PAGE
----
Britain's sick Ireland plan
THE BRITISH state is still attempting to smear the victims of Bloody Sunday, when the Parachute Regiment murdered 14 unarmed civilians in Derry, Northern Ireland, in January 1972.
At the Bloody Sunday inquiry this week Edwin Glasgow, a lawyer acting for the army, deliberately tried to discredit Sinn Fein's Martin McGuinness. He also claimed that another 34 people shot and injured by the army on Bloody Sunday were "civilian gunmen".
While the army still wants to cover up its gunning down of unarmed civilians, the inquiry is revealing more of the shocking truth almost every day. Over the last week it has emerged that the British state wanted to "encourage the spread of disease" in poor Catholic areas of Northern Ireland.
Soon after Bloody Sunday a senior foreign office official, Adrian Thorpe, wrote in a memo, "As you know, I have always been in favour of encouraging the no-go areas to rot from within.
"There is no reason why we should not encourage the breakdown of essential services and the spread of diseases, etc." The same Adrian Thorpe is now the British ambassador to Mexico.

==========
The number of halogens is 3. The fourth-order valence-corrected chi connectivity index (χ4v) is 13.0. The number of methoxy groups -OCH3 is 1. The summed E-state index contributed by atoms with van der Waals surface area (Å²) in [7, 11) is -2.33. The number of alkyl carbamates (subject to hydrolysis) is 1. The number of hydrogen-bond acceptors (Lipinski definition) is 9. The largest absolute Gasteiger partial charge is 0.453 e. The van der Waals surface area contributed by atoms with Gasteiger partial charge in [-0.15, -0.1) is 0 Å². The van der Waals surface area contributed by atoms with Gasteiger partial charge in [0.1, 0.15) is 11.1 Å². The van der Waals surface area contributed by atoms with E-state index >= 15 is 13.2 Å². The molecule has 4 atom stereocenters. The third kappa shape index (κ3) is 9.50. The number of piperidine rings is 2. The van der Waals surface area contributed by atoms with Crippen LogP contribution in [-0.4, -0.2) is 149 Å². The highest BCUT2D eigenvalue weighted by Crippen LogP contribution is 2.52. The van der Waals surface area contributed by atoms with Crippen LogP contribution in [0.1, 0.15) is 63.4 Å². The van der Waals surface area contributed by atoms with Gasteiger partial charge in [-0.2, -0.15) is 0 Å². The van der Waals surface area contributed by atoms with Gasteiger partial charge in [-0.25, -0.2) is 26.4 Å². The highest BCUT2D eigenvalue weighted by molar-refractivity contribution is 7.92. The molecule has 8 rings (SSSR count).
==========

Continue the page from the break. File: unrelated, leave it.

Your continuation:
Still soldiers after murder
THE MINISTRY of Defence is to allow two soldiers jailed for murdering a Catholic teenager in Belfast to stay in the British army. Soldiers James Fisher and Mark Wright shot Peter McBride in the back at an army checkpoint in Belfast in 1992.
Two years ago the then Secretary of State for Northern Ireland, Mo Mowlam, released the soldiers, though they had served less than six years of their life sentences.
Northern Ireland secretary Peter Mandelson said the decision to allow the two to stay in the army "was entirely a matter for the army board". Yet John Spellar, Labour Secretary of State for the Armed Forces, sat on the army board that made the decision. Peter's mother, Jean McBride, said last week, "Tony Blair should be ashamed of himself. They think Peter's life is worth nothing-shoot him in the back and forget him."